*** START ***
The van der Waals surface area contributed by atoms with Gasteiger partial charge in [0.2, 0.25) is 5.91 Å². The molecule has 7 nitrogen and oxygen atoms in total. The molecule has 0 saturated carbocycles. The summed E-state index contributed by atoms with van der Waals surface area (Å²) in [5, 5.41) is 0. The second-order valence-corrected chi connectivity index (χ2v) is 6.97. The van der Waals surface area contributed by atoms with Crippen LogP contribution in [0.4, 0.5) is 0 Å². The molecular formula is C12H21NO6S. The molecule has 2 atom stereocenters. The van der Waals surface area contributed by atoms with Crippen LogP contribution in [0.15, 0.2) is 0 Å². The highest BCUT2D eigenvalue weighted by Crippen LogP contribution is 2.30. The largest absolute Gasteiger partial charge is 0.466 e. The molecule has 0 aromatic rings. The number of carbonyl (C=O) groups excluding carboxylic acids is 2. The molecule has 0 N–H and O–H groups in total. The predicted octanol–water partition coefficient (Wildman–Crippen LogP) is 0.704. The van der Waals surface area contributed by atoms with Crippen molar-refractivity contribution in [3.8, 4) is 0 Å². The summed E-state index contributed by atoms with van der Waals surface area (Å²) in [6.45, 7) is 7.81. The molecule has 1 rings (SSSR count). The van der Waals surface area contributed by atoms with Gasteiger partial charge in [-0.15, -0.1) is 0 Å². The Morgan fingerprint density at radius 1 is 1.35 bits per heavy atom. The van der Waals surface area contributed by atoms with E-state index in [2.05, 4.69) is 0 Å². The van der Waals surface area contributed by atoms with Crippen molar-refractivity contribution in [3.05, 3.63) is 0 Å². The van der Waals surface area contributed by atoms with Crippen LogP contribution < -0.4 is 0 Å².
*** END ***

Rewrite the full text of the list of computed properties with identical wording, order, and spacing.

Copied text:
The van der Waals surface area contributed by atoms with Gasteiger partial charge in [0.2, 0.25) is 5.91 Å². The molecule has 7 nitrogen and oxygen atoms in total. The molecule has 0 saturated carbocycles. The summed E-state index contributed by atoms with van der Waals surface area (Å²) in [5, 5.41) is 0. The second-order valence-corrected chi connectivity index (χ2v) is 6.97. The van der Waals surface area contributed by atoms with Crippen LogP contribution in [0.4, 0.5) is 0 Å². The molecular formula is C12H21NO6S. The molecule has 2 atom stereocenters. The van der Waals surface area contributed by atoms with Crippen LogP contribution in [0.15, 0.2) is 0 Å². The highest BCUT2D eigenvalue weighted by Crippen LogP contribution is 2.30. The largest absolute Gasteiger partial charge is 0.466 e. The molecule has 0 aromatic rings. The number of carbonyl (C=O) groups excluding carboxylic acids is 2. The molecule has 0 N–H and O–H groups in total. The predicted octanol–water partition coefficient (Wildman–Crippen LogP) is 0.704. The van der Waals surface area contributed by atoms with Crippen molar-refractivity contribution in [3.8, 4) is 0 Å². The summed E-state index contributed by atoms with van der Waals surface area (Å²) in [6.45, 7) is 7.81. The molecule has 1 rings (SSSR count). The van der Waals surface area contributed by atoms with Gasteiger partial charge in [-0.15, -0.1) is 0 Å². The Morgan fingerprint density at radius 1 is 1.35 bits per heavy atom. The van der Waals surface area contributed by atoms with E-state index in [2.05, 4.69) is 0 Å². The van der Waals surface area contributed by atoms with Crippen molar-refractivity contribution in [3.05, 3.63) is 0 Å². The van der Waals surface area contributed by atoms with Crippen LogP contribution < -0.4 is 0 Å².